I have said it before and I will say it again: Black women are Donald Trump’s kryptonite. There is not one group of people that seems to trigger the Trump administration more than black women, who are loud, proud and willing to call out his sheer incompetence, venality and existential danger to everything anyone hopes this country could actually be.
Trump already has the support of the majority of white Americans, and he can occasionally co-opt a wayward minority or publicity-seeking, sunken-place-dwelling, butter-biscuit-craving African-American man, but outside of Omarosa (whom I believe the black delegation dealt for Tim Wise a few months ago), Donald Trump the man, Donald Trump the administration and “Trumpism” itself haven’t been able to bring black women to heel. Rep. Maxine Waters (D-Calif.), Susan Rice, April Ryan and Jemele Hill have all called out this administration, took the heat and won. Now we can add state Sen. Maria Chappelle-Nadal of Ferguson, Mo., to that list.
“I’m ALIVE! I’m ALIIIIIVE!” Chappelle-Nadal yelled into the phone, half laughing, when I called her for an interview. Chappelle-Nadal has been through the fire recently for some comments she made on Facebook about Trump. About a month ago, Chappelle-Nadal was in an exchange with a constituent on her personal Facebook page and said “I hope he gets assassinated” regarding Trump. She quickly deleted the post, but not before a screenshot of the exchange was taken and given to a local right-wing radio station.
Chappelle-Nadal was eventually called in for questioning by the Secret Service. They must investigate any discussion of violence against the sitting president of the United States. While the feds did not find her comments to be a credible threat to the president, other political leaders were not so forgiving. Missouri Lt. Gov. Mike Parson gave Chappelle-Nadal a deadline, telling her as president of the state Senate that if she did not resign from her Senate position, he would have her expelled by Sept. 15.
Parson was joined in this call by Gov. Eric Greitens, most other state Republicans and, of course, Democratic U.S. Sen. Claire McCaskill, whom many people see as a glorified Dixiecrat. Chappelle-Nadal’s response? “Hell no!” And the community seemed to agree with her.
“A lot of people have had something to say about what I did, which was wrong, by the way—I admit that,” Chappelle-Nadal told The Root. “But I was reflecting the trauma of this entire community after Ferguson, and watching the president’s response to the violence in Charlottesville[, Va.,] brought it all back. What I said was wrong, but we are all trauma victims.”
Throughout the month of August heading up to the “expulsion vote,” Chappelle-Nadal got support from some of the unlikeliest places.
“I’ve been so overwhelmed by the support out there in the community. The love I’ve been shown. It would take me an hour to get out of the grocery store; people kept coming up to me,” she said. “[White] Evangelical Christians, too. That’s what the strangest thing was. They had prayer circles for me in Springfield, pastors that drove two-and-a-half hours to my house to pray with me. Minority groups that aren’t black came out for me.”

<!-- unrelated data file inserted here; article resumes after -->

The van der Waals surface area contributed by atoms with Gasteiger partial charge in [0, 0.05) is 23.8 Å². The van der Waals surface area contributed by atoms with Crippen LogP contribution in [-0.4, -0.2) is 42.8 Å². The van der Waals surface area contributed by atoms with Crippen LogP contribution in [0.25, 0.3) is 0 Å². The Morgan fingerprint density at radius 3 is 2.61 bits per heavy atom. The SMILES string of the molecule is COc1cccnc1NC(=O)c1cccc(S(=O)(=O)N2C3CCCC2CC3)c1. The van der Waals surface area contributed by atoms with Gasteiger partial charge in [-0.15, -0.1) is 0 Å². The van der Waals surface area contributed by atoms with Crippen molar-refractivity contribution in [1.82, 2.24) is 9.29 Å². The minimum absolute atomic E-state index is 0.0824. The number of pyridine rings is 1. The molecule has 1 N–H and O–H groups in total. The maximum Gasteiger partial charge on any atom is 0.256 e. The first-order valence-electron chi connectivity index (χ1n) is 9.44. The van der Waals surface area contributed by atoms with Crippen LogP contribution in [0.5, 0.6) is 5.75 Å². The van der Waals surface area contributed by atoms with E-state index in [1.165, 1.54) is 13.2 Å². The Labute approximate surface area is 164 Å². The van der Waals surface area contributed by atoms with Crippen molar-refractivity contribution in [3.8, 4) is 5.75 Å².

However, not everyone was on board.
“A lot of people who refer to themselves as ‘Black Lives Matter’ were silent on this,” the senator admits, parsing her words cautiously. “It’s like Malcolm X said, there is a point at which silence becomes betrayal.”
Despite the silence from some quarters and the venom of others, in the end, Chappelle-Nadal ended up victorious. Three Republican senators joined Democrats on Wednesday to vote for censure instead of a historic expulsion. Many legislators, Republican and Democrat, felt that expelling a senator for a deleted Facebook post that she apologized for and that even the Secret Service found to be nonthreatening was too harsh a punishment.
It might also be because two weeks after Chappelle-Nadal’s post, Missouri Republican state Sen. Warren Love posted that he thought anyone desecrating a Confederate monument should be “hung,” and Republicans weren’t interested in setting a precedent for punishment that they wouldn’t maintain. Whether it was through cowardice, a concern for history or a moment of clarity, Maria Chappelle-Nadal will remain in the Missouri Legislature.
She won’t be a part of a few committees, but she can still vote, speak and fight for her constituents.
“This has been a valuable exercise,” Chappelle-Nadal said. “It’s a reminder that that way racism is exercised in Missouri is legislative.”
No one, including Sen. Maria Chappelle-Nadal, thinks that calling for the assassination of President Trump is a good idea. Wishing for anyone’s death is generally immoral, illegal and, at a bare minimum, unproductive, and that’s from a private citizen—let alone a state official.
However, let’s not forget the larger political context that Trumpism has brought to public discourse in this country, especially when it comes to black women. The president has called for protesters and those who disagree with him politically to be beaten and abused. He’s bragged about sexually assaulting women, and he invited Ted Nugent, who fantasized about killing President Barack Obama, to the White House.
Trump and Trumpism as a whole have opened the door for vulgar and violent language across the political spectrum, but it seems as if only African-American women are held accountable by the public and their employers when they react to the new normal. Chappelle-Nadal made a mistake; she expressed a violent desire born of trauma and pain triggered by the white supremacist and white nationalist sympathies of the president. The reaction to that should be one of sympathy and understanding, not harsh punishment, and it looks like, in this instance, the Missouri state Legislature made the right decision.